How to Empower Students with One Simple Phrase (that can boost student effort by 40%)

Daniel Coyle, the author of The Talent Code, recently looked at a study on feedback from teachers. This study showed that one simple phrase could boost student effort by 40%. I was shocked when I read this, but in the back of my mind I was already guessing what the phrase would be…and I was right on the money. See for yourself:

A team of psychologists from Stanford, Yale, Columbia, and elsewhere recently set out to explore the question: What’s the secret of great feedback?. They had middle-school teachers assign an essay-writing assignment to their students, after which students were given different types of teacher feedback.

To their surprise, researchers discovered that there was one particular type of teacher feedback that improved student effort and performance so much that they deemed it “magical.” Students who received this feedback chose to revise their paper far more often that students who did not (a 40 percent increase among white students; 320 percent boost among black students) and improved their performance significantly. (See the study here.)

What was the magical feedback? Just one phrase:

I’m giving you these comments because I have very high expectations and I know that you can reach them.

That’s it. Just 19 words. But they’re powerful because they are not really feedback. They’re a signal that creates something more powerful: a sense of belonging and connection.

As a teacher, my students always responded when learning was presented as a challenge. Specifically, a challenge that I “expected” they would reach. This phrase (and the effect of 40% more effort) is so important.

Are we teaching pre-service teachers about simple things like this? Are we focusing professional development on boosting student-teacher relationships?

Are we focusing professional development on boosting student-teacher relationships?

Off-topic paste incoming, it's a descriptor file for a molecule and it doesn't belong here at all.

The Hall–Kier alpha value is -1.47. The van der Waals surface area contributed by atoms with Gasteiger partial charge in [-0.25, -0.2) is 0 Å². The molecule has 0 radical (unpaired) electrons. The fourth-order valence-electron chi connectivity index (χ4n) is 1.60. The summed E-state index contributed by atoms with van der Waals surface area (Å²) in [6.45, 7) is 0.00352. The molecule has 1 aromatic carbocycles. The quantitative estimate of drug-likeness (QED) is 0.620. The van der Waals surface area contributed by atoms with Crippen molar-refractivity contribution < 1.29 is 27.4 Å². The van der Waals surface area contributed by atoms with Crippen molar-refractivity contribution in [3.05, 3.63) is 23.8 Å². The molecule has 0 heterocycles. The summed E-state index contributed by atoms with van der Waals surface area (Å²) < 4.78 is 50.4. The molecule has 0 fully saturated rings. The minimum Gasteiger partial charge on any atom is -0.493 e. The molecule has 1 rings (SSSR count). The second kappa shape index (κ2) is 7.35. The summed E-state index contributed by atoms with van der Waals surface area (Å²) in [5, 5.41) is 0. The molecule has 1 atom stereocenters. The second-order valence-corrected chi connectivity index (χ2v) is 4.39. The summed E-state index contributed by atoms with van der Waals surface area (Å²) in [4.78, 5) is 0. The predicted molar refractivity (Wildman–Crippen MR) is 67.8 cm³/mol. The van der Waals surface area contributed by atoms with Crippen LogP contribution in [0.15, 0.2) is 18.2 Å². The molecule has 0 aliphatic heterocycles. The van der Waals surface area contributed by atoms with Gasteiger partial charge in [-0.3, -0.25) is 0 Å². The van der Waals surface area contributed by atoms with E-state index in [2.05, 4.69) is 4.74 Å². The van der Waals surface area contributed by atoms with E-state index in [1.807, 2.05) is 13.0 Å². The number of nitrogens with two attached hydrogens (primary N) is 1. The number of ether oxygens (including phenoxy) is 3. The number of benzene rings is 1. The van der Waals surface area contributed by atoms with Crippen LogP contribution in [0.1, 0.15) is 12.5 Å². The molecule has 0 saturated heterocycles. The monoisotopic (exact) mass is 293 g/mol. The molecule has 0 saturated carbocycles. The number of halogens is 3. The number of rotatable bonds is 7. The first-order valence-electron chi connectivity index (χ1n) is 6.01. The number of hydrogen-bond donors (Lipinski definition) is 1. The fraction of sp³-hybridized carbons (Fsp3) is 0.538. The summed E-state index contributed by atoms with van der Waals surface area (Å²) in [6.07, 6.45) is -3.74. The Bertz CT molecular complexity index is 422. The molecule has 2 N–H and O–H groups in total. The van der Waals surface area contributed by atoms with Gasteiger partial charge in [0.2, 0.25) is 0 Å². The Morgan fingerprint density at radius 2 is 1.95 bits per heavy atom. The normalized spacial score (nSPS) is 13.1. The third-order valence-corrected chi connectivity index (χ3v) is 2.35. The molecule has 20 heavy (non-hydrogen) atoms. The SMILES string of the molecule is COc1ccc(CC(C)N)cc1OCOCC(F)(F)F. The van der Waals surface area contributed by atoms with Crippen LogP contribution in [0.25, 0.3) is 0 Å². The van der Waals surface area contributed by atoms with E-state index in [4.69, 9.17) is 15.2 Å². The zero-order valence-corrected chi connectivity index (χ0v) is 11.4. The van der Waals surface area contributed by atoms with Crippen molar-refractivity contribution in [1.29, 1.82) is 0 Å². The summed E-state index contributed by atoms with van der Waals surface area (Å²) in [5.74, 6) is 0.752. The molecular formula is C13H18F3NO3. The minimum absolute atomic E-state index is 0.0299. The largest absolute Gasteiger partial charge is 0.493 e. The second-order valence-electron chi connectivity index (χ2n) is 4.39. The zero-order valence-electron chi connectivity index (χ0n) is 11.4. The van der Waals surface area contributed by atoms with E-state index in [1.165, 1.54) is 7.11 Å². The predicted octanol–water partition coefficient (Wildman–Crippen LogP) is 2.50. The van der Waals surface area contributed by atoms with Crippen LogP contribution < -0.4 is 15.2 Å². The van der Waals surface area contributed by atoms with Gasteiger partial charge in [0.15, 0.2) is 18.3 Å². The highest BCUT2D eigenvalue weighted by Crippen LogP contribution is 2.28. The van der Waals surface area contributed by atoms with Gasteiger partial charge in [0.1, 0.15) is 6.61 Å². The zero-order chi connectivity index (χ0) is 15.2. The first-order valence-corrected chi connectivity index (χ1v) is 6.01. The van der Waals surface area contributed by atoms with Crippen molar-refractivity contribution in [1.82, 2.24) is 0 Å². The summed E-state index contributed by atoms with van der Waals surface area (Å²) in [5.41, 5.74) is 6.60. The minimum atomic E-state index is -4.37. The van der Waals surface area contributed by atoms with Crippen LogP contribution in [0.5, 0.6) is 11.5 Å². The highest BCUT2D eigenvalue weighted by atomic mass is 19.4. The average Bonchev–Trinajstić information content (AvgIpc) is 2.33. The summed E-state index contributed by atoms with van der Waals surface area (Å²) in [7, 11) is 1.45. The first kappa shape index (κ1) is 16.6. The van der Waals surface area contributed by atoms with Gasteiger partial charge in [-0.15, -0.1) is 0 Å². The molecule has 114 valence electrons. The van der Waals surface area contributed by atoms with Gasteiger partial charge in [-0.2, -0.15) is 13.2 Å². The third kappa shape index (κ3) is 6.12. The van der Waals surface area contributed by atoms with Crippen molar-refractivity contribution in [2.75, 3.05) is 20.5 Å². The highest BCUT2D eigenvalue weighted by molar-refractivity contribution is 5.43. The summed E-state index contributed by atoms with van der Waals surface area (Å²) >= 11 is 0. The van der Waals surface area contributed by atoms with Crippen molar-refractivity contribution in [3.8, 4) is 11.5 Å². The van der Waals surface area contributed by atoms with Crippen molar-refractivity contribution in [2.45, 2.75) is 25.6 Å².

When we talk about moving away from compliance-based education to one where students have voice and choice, it still matters what the teacher is doing and saying in every class.

Relationships are one of the most impactful ways to empower students to pursue their own passions, interests, and futures.

But, in order to be empowered, they must first believe in their abilities to pursue those dreams.

With one simple phrase, we can continually build the mindset that they can do anything, and the possibilities are endless.

How to Empower Students with One Simple Phrase

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Join the discussion 16 Comments

  • Thanks AJ- this is really great- Now- how do we get teachers to buy in- what is the “magic” phrase that we can share with teachers that would have the same affect this phrase has with students?

    • I think the same phrase would work with teachers. As someone moving into administration, I feel like this phrase would give them the same sense of belonging and connection.

      • Bob says:

        I immediately thought the same! If our teachers are not empowered, then how can we expect them to empower the students.

  • L. Valenciana-Ruiz says:

    Didn’t the researchers care about the results among Latino/as, Native Americans, English Learners, or immigrants/refugees? These are all important groups that would also benefit from this alleged phrase.
    Obviously, the researchers don’t care about other students. Hope your book does.

    • It looks like it was a small study, based on a few students at one school. I imagine they differentiated between students in a way that was most applicable to the cohort they were studying. I wouldn’t read too much into their choice of dividing students into “white” and “African American” groups. It doesn’t necessarily mean they didn’t care about other students – there were probably too few students from the other groups you mention, to be able to do a statistical analysis. Could be great to do a replication study at another school with different student make-up though?

  • Joe Hirsch says:

    Thanks for the great post, AJ. For more insights on how this study transformed student outcomes, as well as other high-impact strategies for giving better feedback in the classroom and beyond, check out “The Feedback Fix” (Rowman & Littlefield, 2017).

  • […] How to Empower Students with One Simple Phrase (that can boost student effort by 40%) – A.J. J… […]